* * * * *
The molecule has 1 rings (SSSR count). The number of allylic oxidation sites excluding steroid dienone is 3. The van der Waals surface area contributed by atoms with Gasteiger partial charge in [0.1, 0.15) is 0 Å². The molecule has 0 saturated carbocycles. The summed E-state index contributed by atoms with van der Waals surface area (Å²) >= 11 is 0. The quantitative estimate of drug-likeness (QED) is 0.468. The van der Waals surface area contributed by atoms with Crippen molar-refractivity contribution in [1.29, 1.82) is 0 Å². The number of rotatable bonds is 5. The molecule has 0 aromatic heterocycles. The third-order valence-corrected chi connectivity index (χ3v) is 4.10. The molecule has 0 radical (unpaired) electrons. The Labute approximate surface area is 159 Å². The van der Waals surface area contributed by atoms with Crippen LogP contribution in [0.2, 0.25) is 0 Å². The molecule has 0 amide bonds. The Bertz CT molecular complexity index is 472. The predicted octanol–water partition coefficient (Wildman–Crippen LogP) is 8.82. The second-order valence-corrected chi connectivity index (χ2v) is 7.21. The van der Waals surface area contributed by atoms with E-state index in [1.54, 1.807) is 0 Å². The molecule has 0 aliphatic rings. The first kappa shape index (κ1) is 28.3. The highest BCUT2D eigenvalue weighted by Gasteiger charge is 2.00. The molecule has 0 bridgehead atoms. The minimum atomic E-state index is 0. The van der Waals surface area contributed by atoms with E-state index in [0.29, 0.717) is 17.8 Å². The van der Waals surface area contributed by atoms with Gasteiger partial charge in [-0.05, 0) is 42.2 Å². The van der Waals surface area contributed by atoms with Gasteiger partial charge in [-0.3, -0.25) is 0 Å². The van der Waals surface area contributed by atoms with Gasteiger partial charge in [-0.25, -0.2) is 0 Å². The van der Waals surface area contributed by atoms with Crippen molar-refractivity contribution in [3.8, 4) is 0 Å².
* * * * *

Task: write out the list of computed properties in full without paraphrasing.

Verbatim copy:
The molecule has 1 rings (SSSR count). The number of allylic oxidation sites excluding steroid dienone is 3. The van der Waals surface area contributed by atoms with Gasteiger partial charge in [0.1, 0.15) is 0 Å². The molecule has 0 saturated carbocycles. The summed E-state index contributed by atoms with van der Waals surface area (Å²) >= 11 is 0. The quantitative estimate of drug-likeness (QED) is 0.468. The van der Waals surface area contributed by atoms with Crippen molar-refractivity contribution in [1.29, 1.82) is 0 Å². The number of rotatable bonds is 5. The molecule has 0 aromatic heterocycles. The third-order valence-corrected chi connectivity index (χ3v) is 4.10. The molecule has 0 radical (unpaired) electrons. The Labute approximate surface area is 159 Å². The van der Waals surface area contributed by atoms with Crippen LogP contribution in [0.2, 0.25) is 0 Å². The molecule has 0 amide bonds. The Bertz CT molecular complexity index is 472. The predicted octanol–water partition coefficient (Wildman–Crippen LogP) is 8.82. The second-order valence-corrected chi connectivity index (χ2v) is 7.21. The van der Waals surface area contributed by atoms with E-state index in [1.54, 1.807) is 0 Å². The molecule has 0 aliphatic rings. The first kappa shape index (κ1) is 28.3. The highest BCUT2D eigenvalue weighted by Gasteiger charge is 2.00. The molecule has 0 bridgehead atoms. The minimum atomic E-state index is 0. The van der Waals surface area contributed by atoms with E-state index in [0.29, 0.717) is 17.8 Å². The van der Waals surface area contributed by atoms with Gasteiger partial charge in [-0.05, 0) is 42.2 Å². The van der Waals surface area contributed by atoms with Gasteiger partial charge in [-0.3, -0.25) is 0 Å². The van der Waals surface area contributed by atoms with Gasteiger partial charge in [-0.25, -0.2) is 0 Å². The van der Waals surface area contributed by atoms with Crippen molar-refractivity contribution in [3.8, 4) is 0 Å².